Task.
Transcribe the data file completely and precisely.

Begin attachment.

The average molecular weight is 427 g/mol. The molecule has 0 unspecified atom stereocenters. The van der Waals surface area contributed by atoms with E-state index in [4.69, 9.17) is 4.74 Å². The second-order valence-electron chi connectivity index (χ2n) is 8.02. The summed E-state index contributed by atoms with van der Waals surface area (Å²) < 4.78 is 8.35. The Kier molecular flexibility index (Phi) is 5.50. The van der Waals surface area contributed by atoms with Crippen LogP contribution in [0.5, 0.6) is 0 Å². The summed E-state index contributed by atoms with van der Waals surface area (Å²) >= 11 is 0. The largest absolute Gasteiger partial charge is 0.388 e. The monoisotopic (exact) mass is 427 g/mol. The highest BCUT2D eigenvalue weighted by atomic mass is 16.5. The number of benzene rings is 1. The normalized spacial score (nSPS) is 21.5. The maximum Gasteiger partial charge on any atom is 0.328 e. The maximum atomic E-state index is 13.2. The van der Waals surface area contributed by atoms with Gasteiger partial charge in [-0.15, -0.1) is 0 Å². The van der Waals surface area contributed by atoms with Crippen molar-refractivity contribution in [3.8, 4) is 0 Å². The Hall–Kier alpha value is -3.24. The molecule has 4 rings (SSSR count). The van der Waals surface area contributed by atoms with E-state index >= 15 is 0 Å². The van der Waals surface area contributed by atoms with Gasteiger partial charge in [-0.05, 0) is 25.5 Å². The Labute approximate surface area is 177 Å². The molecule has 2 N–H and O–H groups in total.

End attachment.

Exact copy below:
The average molecular weight is 427 g/mol. The molecule has 0 unspecified atom stereocenters. The van der Waals surface area contributed by atoms with E-state index in [4.69, 9.17) is 4.74 Å². The second-order valence-electron chi connectivity index (χ2n) is 8.02. The summed E-state index contributed by atoms with van der Waals surface area (Å²) < 4.78 is 8.35. The Kier molecular flexibility index (Phi) is 5.50. The van der Waals surface area contributed by atoms with Crippen LogP contribution in [0.5, 0.6) is 0 Å². The summed E-state index contributed by atoms with van der Waals surface area (Å²) >= 11 is 0. The largest absolute Gasteiger partial charge is 0.388 e. The monoisotopic (exact) mass is 427 g/mol. The highest BCUT2D eigenvalue weighted by atomic mass is 16.5. The number of benzene rings is 1. The normalized spacial score (nSPS) is 21.5. The maximum Gasteiger partial charge on any atom is 0.328 e. The maximum atomic E-state index is 13.2. The van der Waals surface area contributed by atoms with Gasteiger partial charge in [-0.15, -0.1) is 0 Å². The van der Waals surface area contributed by atoms with Crippen molar-refractivity contribution in [3.8, 4) is 0 Å². The Hall–Kier alpha value is -3.24. The molecule has 4 rings (SSSR count). The van der Waals surface area contributed by atoms with E-state index >= 15 is 0 Å². The van der Waals surface area contributed by atoms with Gasteiger partial charge in [-0.05, 0) is 25.5 Å². The Labute approximate surface area is 177 Å². The molecule has 2 N–H and O–H groups in total.